433 Modern Poetry (3)
434 Twentieth-Century American Novel (3)
435 Modern American Drama (3)
Selected plays of representative dramatists with special emphasis on American drama since 1920. On demand.
443r Major British Figures (3)
A reading course in the works of a major British writer or writers. Writers to be studied will be specified in the schedule of classes. On demand. Maximum credit 6 hours for the degree.
445r Major American Figures (3)
A reading course in the works of a major American writer or writers. Writers to be studied will be specified in the schedule of classes. On demand. Maximum credit 6 hours for the degree. May be registered as Womens Studies 445r only when the content focuses on female authors.
446r Major Issues in Rhetoric (3)
An intensive seminar on a focused issue in rhetoric. Specific subject to be identified in the schedule of classes. Open to English majors only; others with approval of instructor. Prerequisite: 27 hours of English above the 100 level.
447r Special Topics in Literature and Language (3)
An intensive study seminar on a focused theme or topic in literature or language. Specific subject to be identified in the schedule of classes. Open to English majors only; others with approval of instructor. Prerequisite: 27 hours of English above the 100 level.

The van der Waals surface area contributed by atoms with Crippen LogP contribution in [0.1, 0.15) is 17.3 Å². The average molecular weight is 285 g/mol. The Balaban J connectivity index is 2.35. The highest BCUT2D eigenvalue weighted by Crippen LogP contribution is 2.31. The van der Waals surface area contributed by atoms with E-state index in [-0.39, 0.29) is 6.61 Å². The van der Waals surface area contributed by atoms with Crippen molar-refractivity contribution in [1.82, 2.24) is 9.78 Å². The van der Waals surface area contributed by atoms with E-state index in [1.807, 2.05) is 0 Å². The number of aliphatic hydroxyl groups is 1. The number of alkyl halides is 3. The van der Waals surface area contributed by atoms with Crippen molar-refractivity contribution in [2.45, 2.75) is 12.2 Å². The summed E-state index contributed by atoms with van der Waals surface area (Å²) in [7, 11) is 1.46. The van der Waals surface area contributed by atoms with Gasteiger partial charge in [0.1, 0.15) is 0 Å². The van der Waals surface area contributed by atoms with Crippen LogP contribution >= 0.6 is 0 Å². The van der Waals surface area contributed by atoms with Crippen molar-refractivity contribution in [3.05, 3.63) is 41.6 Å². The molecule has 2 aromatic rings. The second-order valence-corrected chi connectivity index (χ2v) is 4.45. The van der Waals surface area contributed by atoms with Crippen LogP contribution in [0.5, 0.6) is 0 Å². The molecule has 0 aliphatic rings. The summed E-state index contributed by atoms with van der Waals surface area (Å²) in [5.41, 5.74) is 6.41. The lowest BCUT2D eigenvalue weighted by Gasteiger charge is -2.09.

450 Theories and Methods of Argument (3)
An advanced study in the theories and methods of argument. Students will review classical rhetoric and an Aristotelian model of persuasion with special emphasis on epideictic, deliberative, and forensic rhetorical classifications.
460 Modern English Grammar (3)
An introduction to the system phonological, morphological, syntactical of present-day American English. Emphasis on various recent presentations of this system. On demand. Prerequisites: 360, 361, or approval of the department head.
462 English As a Second Language (3)
This course offers nonnative speakers intensive practice in listening, speaking, reading, and writing English. The course is designed to enhance the students academic course work in the areas of note taking, discussion, essay writing, research and documentation, and group presentation. Course will not apply to any undergraduate major or degree. Cannot be taken for graduate credit.
471r Writing Workshop (3)
An advanced seminar in writing with individual projects in imaginative, expository, or critical writing. On demand. Prerequisites: two writing courses above 100 level. Approval of department head and instructor required to register for credit after 6 hours earned.
473 Proposals, Articles and Technical Research (3)
Proposal-writing as practiced in government, academic, business, and industry, grounded in persuasive theory. Students will also learn technical research skills and write several technical/scholarly articles. Spring semester. Prerequisites: English 121 and 122.
479r Internship (3)
The internship provides 150 hours of hands-on experience for the student who is interested in a career in business, industry, government, or non-profit agency. Students must apply for the internship during the semester previous to the intended internship experience. Student interns work for an average of 10 hours per week under the supervision of a professional in the Chattanooga area. Prerequisites: English major or minor with 18 hours of English credit in addition to English 122, and approval of internship coordinator. Maximum 6 hours credit.